The previous positive protection results were obtained using complete (FCA) or incomplete (FIA) Freund adjuvant. However, the only adjuvant which is currently allowed in man is alum. For this reason, we carried out a vaccination test with P. cynomolgi MSP-1 p19 in the toque macaque in the presence of alum as the adjuvant. Six captured macaques were used as follows: (1) 3 animals injected with 4 doses of 50 mg of recombinant P. cynomolgi MSP-1 p19 with 20 mg of alum; (2) 3 animals injected 4 times with physiological water and 10 mg of alum. The injections were intramuscular at 4 week intervals. The challenge infection was made by injecting 2×105 red blood cells infected with P. cynomolgi 4 weeks after the last injection. Protection was evaluated by daily determination of parasitemia in all animals by examining Giemsa smears. The parasitemia were classified negative only after counting 400 smear fields. Parasitemia were expressed as the percentage of parasitised red blood cells. The results of this experiment were as follows. 2 of the 3 macaques immunised with recombinant p19 with alum had about 30 times less total parasitemia during the infection period (
Twenty Saimiri sciureus guyanensis (squirrel monkeys) of about 3 years old raised in captivity were used as follows: (1) 4 animals injected with 50 mg of soluble Pf MSP-1 p19 in the presence of Freund adjuvant as follows: 1st injection: 1:1 FCA/FIA; 2nd injection: 1:4 FCA/FIA; 3rd injection: FIA. These adjuvant compositions were then mixed with 1:1 antigen in PBS; (2) 2 control animals received Freund adjuvant as described for (1) with only PBS; (3) 4 animals injected with 50 mg of soluble Pf MSP-1 p19 in the presence of 10 mg of alum (Alu-Gel-S, Serva); (4) 2 control animals received 10 mg of alum with only PBS; (5) 4 animals injected with about 50-100 mg of GPI anchored Pf MSP-1 p19 reconstituted into liposomes as follows: 300 mmoles of cholesterol and 300 mmoles of phosphatidyl choline were vacuum dried and resuspended in 330 mM of N-octylglucoside in PBS with 1.4 mg of Pf MSP-1 p19, GPI. This solution had been dialysed against PBS with adsorbent Bio-Beads SM-2 (Bio-Rad) and the liposomes formed were concentrated by centrifuging and resuspended in PBS The 1st injection was made with fresh liposomes kept at 4° C. and the 2nd and 3rd injections were made with liposomes which had been frozen for preservation; (6) 2 animals injected with control liposomes made in the same way, in the absence of the p19, GPI antigen as described for (5); (7) 2 animals injected with physiological water. Three intramuscular injections were made at 4 week intervals. The challenge infection was made by injecting 1×106 red blood cells infected with Plasmodium falciparum. Protection was evaluated by determining parasitemia daily in all animals by examining the Giemsa smears. Parasitemia were expressed as the percentage of parasitised red blood cells. The results of this vaccination test are shown in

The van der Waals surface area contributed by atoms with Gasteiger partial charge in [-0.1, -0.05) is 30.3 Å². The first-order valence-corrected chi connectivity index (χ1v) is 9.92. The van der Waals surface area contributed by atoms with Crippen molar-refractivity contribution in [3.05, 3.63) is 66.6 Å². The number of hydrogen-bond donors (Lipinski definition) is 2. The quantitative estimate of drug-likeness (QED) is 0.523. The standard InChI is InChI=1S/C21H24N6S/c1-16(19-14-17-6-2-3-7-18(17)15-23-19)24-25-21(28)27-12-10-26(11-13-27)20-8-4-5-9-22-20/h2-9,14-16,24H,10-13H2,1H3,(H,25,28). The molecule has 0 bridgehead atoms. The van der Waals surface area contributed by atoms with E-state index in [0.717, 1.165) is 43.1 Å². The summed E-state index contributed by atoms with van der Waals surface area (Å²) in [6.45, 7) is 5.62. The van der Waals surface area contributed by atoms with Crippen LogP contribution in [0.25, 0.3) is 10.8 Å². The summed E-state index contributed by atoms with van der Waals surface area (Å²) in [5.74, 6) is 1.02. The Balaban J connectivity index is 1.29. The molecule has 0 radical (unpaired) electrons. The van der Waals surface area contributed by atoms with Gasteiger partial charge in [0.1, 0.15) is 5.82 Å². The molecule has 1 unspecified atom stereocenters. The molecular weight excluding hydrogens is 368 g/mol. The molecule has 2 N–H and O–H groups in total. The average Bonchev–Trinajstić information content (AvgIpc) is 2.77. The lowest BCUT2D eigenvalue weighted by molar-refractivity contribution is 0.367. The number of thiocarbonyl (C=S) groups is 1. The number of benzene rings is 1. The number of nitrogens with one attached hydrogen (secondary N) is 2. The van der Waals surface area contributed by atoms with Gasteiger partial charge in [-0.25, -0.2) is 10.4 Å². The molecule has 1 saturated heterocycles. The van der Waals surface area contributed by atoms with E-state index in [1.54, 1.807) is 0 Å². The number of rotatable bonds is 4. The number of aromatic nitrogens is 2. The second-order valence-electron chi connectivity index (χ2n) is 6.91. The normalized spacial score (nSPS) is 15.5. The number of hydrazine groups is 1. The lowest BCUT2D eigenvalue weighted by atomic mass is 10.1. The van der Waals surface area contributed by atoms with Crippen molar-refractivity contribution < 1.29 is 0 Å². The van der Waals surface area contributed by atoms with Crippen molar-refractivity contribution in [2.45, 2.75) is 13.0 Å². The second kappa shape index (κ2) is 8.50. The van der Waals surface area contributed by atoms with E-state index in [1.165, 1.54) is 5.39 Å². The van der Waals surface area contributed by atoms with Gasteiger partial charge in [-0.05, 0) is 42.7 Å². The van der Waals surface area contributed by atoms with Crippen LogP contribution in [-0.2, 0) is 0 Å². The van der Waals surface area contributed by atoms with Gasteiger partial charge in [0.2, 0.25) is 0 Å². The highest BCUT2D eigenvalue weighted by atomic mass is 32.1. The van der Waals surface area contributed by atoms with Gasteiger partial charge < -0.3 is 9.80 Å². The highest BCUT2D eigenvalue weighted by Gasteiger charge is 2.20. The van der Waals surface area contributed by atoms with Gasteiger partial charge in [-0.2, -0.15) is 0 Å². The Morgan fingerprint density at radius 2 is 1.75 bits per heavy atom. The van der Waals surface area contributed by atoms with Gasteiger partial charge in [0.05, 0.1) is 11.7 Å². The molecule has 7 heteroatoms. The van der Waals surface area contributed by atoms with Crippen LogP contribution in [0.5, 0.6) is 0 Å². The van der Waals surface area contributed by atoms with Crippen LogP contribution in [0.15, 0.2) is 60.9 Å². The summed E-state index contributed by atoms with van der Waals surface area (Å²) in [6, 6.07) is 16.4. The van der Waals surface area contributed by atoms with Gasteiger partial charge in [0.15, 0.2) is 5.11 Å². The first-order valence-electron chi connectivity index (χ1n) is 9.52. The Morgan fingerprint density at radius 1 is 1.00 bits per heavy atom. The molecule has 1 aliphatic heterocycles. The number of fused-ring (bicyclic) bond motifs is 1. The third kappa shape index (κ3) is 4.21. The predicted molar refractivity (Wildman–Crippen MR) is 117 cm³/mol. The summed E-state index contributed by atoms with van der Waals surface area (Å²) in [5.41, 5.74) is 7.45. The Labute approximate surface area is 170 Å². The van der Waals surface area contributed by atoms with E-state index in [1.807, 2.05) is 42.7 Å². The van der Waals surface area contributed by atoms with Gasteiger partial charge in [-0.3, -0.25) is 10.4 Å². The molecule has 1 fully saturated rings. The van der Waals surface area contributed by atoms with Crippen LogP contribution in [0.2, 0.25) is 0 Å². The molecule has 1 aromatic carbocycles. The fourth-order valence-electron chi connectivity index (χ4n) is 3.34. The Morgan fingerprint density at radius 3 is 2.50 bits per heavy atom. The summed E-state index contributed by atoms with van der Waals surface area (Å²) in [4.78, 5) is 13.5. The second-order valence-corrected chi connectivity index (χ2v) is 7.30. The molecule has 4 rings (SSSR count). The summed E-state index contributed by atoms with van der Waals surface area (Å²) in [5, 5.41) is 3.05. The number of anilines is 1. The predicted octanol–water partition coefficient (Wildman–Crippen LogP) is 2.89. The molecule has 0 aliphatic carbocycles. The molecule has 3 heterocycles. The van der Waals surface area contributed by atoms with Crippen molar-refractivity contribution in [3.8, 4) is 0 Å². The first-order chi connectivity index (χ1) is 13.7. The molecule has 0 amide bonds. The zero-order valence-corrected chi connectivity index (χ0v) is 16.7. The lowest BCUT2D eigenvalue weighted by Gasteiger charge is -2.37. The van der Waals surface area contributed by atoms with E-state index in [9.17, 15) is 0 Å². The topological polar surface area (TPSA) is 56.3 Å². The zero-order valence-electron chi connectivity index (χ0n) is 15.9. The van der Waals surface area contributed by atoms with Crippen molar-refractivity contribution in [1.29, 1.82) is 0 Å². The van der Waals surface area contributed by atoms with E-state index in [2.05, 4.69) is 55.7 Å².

The groups immunised with p19 in Freund adjuvant or liposome demonstrated similar parasitemia to the control groups after a challenge infection (one animal (number 29) vaccinated with p19 in Freund adjuvant died several days after challenge infection for reasons independent of vaccination (cardiac arrest”. Irregularities in administration of the antigen in these 2 groups (poor Freund emulsion, congealed liposomes) did not allow the significance of these results to be completely evaluated. In the alum group, 2 animals showed total parasitemia for the duration of the infection about 4 times less than the controls, 1 animal about 3 times less and 1 animal was similar to the controls. This experiment was a little difficult to interpret due to the variability in the controls, probably due to the strain of parasite used for the challenge infection which would not have been quite adapted to the non splenectomised Saimiri model developed only recently in Cayenne. However, the real effect with alum, although imperfect, is encouraging in that our antigens seem to be the only recombinant P. falciparum MSP-1 versions which currently have shown a certain effectiveness in combination with alum.
Monkeys bred in captivity were injected intramuscularly with 1 ml of inoculum twice at 4 week intervals as follows: (1) 4 animals injected with 50 μg of soluble PfMSP1p19 in the presence of Freund adjuvant as follows: 1st injection: 1:1 FCA/FIA; 2nd injection: 1:4 FCA/FIA; and mixed then 1:1 with the antigen in PBS; (2) 4 animals injected with 50 μg of soluble PfMSPp19 in the presence of 10 mg of alum; (3) 4 animals injected with about 50 μg of GPI anchored PfMSP1p19 reconstituted into liposomes composed of 1:1 molar cholesterol and phosphatidyl choline. The animals were bled 17 days after the second injection.
Red cells from a squirrel monkey with 30% parasitemia due to P. falciparum (with the mature forms in the majority) were washed with PBS and the residue was diluted 8 times in the presence of 2% SDS and 2% dithiothreitol and heated to 95° before being charged onto a polyacrylamide gel of 7.5% (separation gel) and 4% (stacking gel). After transfer to nitrocellulose, immunoblot analysis was carried out with antisera as follows: (1) pool of antisera of 4 monkeys vaccinated with soluble PfMSP1p19 in Freund adjuvant, twentieth dilution; (2) pool of antisera of 4 monkeys vaccinated with soluble PfMSP1p19 in alum adjuvant, twentieth dilution; (3) pool of antisera of 4 monkeys vaccinated with anchored PfMSP1p19 in liposomes, twentieth dilution; (4) monoclonal antibody, which reacts with a linear epitope of PfMSP1p19, 50 mg/ml; (5) SHI90 antisera pool originating from about twenty monkeys repeatedly infected with P. falciparum and which had become unaffectable by any subsequent infection with P. falciparum, five hundredth dilution; (6) antiserum pool of unaffected monkeys (never exposed to P. falciparum), twentieth dilution.